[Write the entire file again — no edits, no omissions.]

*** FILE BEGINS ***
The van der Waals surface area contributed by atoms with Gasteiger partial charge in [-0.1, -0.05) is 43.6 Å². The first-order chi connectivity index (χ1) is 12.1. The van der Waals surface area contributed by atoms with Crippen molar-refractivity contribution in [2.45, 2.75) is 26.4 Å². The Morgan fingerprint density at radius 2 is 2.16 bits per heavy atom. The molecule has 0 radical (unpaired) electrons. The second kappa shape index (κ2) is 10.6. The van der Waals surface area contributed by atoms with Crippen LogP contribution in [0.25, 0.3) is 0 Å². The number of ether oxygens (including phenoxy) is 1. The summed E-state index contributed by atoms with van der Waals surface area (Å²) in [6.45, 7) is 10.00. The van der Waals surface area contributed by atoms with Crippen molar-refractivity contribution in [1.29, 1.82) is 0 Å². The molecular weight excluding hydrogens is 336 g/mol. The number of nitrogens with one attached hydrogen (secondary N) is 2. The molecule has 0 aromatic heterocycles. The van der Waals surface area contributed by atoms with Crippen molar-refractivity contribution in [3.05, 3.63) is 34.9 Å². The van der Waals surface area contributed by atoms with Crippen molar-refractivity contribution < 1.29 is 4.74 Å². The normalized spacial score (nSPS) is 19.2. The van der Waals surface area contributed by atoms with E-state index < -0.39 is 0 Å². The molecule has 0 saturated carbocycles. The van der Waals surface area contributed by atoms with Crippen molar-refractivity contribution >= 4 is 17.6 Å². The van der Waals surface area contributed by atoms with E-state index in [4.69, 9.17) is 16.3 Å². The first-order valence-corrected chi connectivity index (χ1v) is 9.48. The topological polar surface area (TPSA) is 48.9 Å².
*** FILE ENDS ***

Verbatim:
The van der Waals surface area contributed by atoms with Gasteiger partial charge in [-0.1, -0.05) is 43.6 Å². The first-order chi connectivity index (χ1) is 12.1. The van der Waals surface area contributed by atoms with Crippen molar-refractivity contribution in [2.45, 2.75) is 26.4 Å². The Morgan fingerprint density at radius 2 is 2.16 bits per heavy atom. The molecule has 0 radical (unpaired) electrons. The second kappa shape index (κ2) is 10.6. The van der Waals surface area contributed by atoms with Crippen LogP contribution in [0.25, 0.3) is 0 Å². The number of ether oxygens (including phenoxy) is 1. The summed E-state index contributed by atoms with van der Waals surface area (Å²) in [6.45, 7) is 10.00. The van der Waals surface area contributed by atoms with Crippen molar-refractivity contribution in [1.29, 1.82) is 0 Å². The molecular weight excluding hydrogens is 336 g/mol. The number of nitrogens with one attached hydrogen (secondary N) is 2. The molecule has 0 aromatic heterocycles. The van der Waals surface area contributed by atoms with Crippen molar-refractivity contribution in [3.05, 3.63) is 34.9 Å². The van der Waals surface area contributed by atoms with Crippen molar-refractivity contribution < 1.29 is 4.74 Å². The normalized spacial score (nSPS) is 19.2. The van der Waals surface area contributed by atoms with E-state index < -0.39 is 0 Å². The molecule has 0 saturated carbocycles. The van der Waals surface area contributed by atoms with Crippen molar-refractivity contribution >= 4 is 17.6 Å². The van der Waals surface area contributed by atoms with E-state index in [4.69, 9.17) is 16.3 Å². The first-order valence-corrected chi connectivity index (χ1v) is 9.48. The topological polar surface area (TPSA) is 48.9 Å².